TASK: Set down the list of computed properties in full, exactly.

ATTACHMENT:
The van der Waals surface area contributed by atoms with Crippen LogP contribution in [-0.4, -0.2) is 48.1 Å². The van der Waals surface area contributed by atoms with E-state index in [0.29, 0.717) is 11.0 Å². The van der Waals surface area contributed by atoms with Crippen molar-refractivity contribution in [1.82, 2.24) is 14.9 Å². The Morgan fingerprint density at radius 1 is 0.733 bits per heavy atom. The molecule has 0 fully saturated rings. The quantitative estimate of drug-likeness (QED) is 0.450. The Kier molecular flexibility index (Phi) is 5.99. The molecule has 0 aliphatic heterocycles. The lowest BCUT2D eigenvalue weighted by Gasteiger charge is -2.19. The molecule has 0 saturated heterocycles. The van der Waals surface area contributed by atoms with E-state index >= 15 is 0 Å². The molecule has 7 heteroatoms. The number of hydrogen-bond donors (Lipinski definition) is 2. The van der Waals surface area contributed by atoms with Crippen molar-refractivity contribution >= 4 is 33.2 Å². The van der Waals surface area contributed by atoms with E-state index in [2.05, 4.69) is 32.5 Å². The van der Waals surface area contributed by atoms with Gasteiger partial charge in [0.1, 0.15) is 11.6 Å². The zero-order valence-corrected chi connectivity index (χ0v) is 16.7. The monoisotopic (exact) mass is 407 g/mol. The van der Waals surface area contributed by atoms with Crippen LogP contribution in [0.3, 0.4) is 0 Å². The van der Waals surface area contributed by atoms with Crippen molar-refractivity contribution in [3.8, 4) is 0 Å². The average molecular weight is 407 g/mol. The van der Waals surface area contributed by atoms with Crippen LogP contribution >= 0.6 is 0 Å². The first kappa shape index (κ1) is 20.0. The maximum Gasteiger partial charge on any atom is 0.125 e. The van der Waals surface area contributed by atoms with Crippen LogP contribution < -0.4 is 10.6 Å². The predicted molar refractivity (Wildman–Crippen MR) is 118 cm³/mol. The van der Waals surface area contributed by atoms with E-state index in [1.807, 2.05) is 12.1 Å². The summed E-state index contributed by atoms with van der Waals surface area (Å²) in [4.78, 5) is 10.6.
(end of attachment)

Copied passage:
The van der Waals surface area contributed by atoms with Crippen LogP contribution in [-0.4, -0.2) is 48.1 Å². The van der Waals surface area contributed by atoms with E-state index in [0.29, 0.717) is 11.0 Å². The van der Waals surface area contributed by atoms with Crippen molar-refractivity contribution in [1.82, 2.24) is 14.9 Å². The Morgan fingerprint density at radius 1 is 0.733 bits per heavy atom. The molecule has 0 fully saturated rings. The quantitative estimate of drug-likeness (QED) is 0.450. The Kier molecular flexibility index (Phi) is 5.99. The molecule has 0 aliphatic heterocycles. The lowest BCUT2D eigenvalue weighted by Gasteiger charge is -2.19. The molecule has 0 saturated heterocycles. The van der Waals surface area contributed by atoms with E-state index >= 15 is 0 Å². The molecule has 7 heteroatoms. The number of hydrogen-bond donors (Lipinski definition) is 2. The van der Waals surface area contributed by atoms with Crippen molar-refractivity contribution >= 4 is 33.2 Å². The van der Waals surface area contributed by atoms with E-state index in [2.05, 4.69) is 32.5 Å². The van der Waals surface area contributed by atoms with Gasteiger partial charge in [0.1, 0.15) is 11.6 Å². The zero-order valence-corrected chi connectivity index (χ0v) is 16.7. The monoisotopic (exact) mass is 407 g/mol. The van der Waals surface area contributed by atoms with Crippen LogP contribution in [0.3, 0.4) is 0 Å². The van der Waals surface area contributed by atoms with Crippen molar-refractivity contribution in [3.8, 4) is 0 Å². The average molecular weight is 407 g/mol. The van der Waals surface area contributed by atoms with Crippen LogP contribution >= 0.6 is 0 Å². The first kappa shape index (κ1) is 20.0. The maximum Gasteiger partial charge on any atom is 0.125 e. The van der Waals surface area contributed by atoms with Crippen LogP contribution < -0.4 is 10.6 Å². The predicted molar refractivity (Wildman–Crippen MR) is 118 cm³/mol. The van der Waals surface area contributed by atoms with E-state index in [1.807, 2.05) is 12.1 Å². The summed E-state index contributed by atoms with van der Waals surface area (Å²) in [4.78, 5) is 10.6.